Thursday, June 28, 2012

How To Leave Your Homestead

Homesteaders are notorious for not leaving the farm for more than a few hours at a time. Things are a bit complicated when it comes to which animal gets what feed and when. Then there's the milking and the manure. Who wants to ask someone else to do these jobs?

We all need to know how to leave our homestead for more than 24 hours at a time. Whether it's a long awaited vacation, a sudden trip to care for aging parents, an opportunity to be with a son or daughter who is having a child, or even an emergency operation for ourselves... we need to be ready and know how to have things in order for someone else to care for the homestead in our absence.

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Preparing To Leave the Homestead

 Find a Homestead-sitter. There are so many people wanting to learn to homestead, but they're afraid to take the plunge. These same people would actually be thrilled for an opportunity to mentor underneath someone in trade for help on the homestead when you're gone (within reason, of course). Your investment in another person benefits both parties! If you can't find an apprentice to work with, neighborhood teenagers, college students on break, or unemployed adults may be interested as well as FFA or 4H students needing to earn a bit of money. Finally, there is the option of setting up a trade situation with another homesteader who lives nearby, but be sure you both are clear on the agreement and responsibilities since this kind of arrangement could be a bit lopsided. 

• Leave contact numbers.  Some way for your homestead-sitter to know how to reach you as well as anyone else they may need: fire department, vets, utilities, etc.  Be sure to post it in more than one place... just in case!



• Have a back up for your back up. This is where your local homesteading group is a God-send! Ask a couple of friends to be on-call in case your homestead-sitter needs some help or has a question. If someone has an area of expertise, such as beekeeping or goats, note that beside their name. Talk to your back ups and make sure they know how to contact you and what your preferences are in terms of calling vets, medications, etc.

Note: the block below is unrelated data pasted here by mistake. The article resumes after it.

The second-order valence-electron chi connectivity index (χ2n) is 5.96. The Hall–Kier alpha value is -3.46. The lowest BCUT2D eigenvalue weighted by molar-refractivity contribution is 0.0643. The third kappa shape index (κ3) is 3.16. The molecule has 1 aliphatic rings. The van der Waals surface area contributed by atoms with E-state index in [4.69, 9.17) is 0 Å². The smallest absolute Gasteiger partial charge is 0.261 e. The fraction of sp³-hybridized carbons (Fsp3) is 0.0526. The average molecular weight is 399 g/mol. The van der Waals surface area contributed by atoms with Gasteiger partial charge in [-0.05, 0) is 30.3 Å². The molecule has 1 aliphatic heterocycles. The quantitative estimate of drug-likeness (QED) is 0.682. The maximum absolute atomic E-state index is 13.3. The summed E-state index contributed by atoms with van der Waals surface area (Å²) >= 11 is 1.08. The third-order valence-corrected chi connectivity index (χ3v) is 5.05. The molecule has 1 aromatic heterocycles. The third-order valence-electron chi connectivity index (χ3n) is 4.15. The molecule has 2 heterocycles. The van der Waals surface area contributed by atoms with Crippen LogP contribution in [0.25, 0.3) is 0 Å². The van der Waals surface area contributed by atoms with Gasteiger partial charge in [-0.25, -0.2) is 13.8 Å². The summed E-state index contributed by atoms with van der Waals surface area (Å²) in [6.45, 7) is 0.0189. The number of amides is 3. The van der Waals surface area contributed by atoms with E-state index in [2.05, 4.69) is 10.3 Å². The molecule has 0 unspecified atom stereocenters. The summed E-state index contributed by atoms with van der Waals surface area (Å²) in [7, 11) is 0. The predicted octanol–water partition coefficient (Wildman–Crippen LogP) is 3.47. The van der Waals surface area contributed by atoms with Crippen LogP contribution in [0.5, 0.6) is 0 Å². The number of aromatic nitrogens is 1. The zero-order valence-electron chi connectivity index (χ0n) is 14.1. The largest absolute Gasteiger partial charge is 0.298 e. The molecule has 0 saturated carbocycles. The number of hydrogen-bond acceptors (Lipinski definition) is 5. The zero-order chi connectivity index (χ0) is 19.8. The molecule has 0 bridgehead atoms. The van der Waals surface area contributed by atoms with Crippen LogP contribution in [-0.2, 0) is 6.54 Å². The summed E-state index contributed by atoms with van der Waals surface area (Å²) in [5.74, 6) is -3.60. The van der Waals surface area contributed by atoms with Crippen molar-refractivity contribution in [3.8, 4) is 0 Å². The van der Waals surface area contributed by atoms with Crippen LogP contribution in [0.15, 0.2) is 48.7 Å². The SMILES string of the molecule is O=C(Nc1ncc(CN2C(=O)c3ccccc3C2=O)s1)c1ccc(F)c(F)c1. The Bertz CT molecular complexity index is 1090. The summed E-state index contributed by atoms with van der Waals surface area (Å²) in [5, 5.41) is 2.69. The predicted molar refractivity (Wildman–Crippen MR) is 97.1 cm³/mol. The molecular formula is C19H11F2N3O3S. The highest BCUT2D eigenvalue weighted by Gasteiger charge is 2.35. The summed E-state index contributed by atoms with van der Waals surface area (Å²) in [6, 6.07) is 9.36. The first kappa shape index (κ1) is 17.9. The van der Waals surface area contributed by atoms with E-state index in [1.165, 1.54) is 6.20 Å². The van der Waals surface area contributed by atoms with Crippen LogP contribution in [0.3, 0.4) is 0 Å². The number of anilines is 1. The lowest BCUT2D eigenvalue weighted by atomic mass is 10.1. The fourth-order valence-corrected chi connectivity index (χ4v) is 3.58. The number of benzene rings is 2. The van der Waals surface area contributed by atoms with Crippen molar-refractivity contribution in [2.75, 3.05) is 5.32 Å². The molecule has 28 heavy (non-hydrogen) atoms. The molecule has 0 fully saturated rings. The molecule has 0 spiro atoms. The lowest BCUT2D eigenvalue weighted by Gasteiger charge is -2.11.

• Label everything. Feed looks all the same to someone unacquainted with your particular selections. And since chicks often get different feed than layers (and other animals as well), be sure items are clearly marked. I used badge holders with inserts printed up and in some cases, I included a reminder on the tag as well.



• Post detailed lists. And I do mean details! Most of this stuff seems like common sense but it's only common if you're familiar with it. Even with as much experience as I have gained to date, when I go to care for someone else's animals, I often have questions because there are lots of ways to practice animal husbandry or gardening and I want to do my best for my friend - the way he or she would want it. If they haven't specified, I find I must rely on my own experience, but I'm always wondering if I did the right thing. Homestead-sitters will feel more confident if everything is crystal clear.


• Walk them through your routine. More than once if possible! Morning routines are often different than evening routines on a homestead, so be sure to walk them through both. If they're not sure, ask if they'd like to give something a try with you watching.

• Have extra supplies on hand. This is especially important if you mix feeds or if you order them through a co-op that delivers. And don't forget to tell them where to find the extra!



• Consider what is truly necessary in your absence. Do you really want to pay for someone to hand water all your plants? Can the stalls wait til you get home to be cleaned? Is the weeding really going to get out of hand while you're gone? You decide, but if possible, make sure these things are done right before you leave and plan on doing them when you return (block off the day after your return on your calendar so you have time to do these things).

• Pay Reasonably.  In the past I've always been unsure what to pay a homestead-sitter (and I'm sure I've been guilty of underpaying at times). This will vary from community to community as the going rate may be different, but minimum wage is certainly appropriate. You can always add a bonus on at the end for a job well done or if they've had to handle some emergencies. Another option is to ask around and find out what local farm laborers are receiving as a general rule.  Either way, you're most likely going to pay by the hour so be sure to walk through your daily routine and make note of about how long it should take to do what's required of your homestead-sitter. Finally, there is the option of contracting with an individual for a set amount. I do this periodically but I try to keep it within the same ball park as the minimum wage. 


• Give them the fruit of their labors! One of the reasons we all homestead is for the perks of milk, eggs, and produce. A nice bonus is to allow your homestead-sitter to take home what he or she gleans in your absence. This is always a welcome addition and will help off-set gasoline costs if they must drive a ways to your homestead. (I typically request that they just leave me a jar of milk and a few eggs the day before my arrival so we have food when we get home). 





May all your travels be stress free and refresh your spirit!


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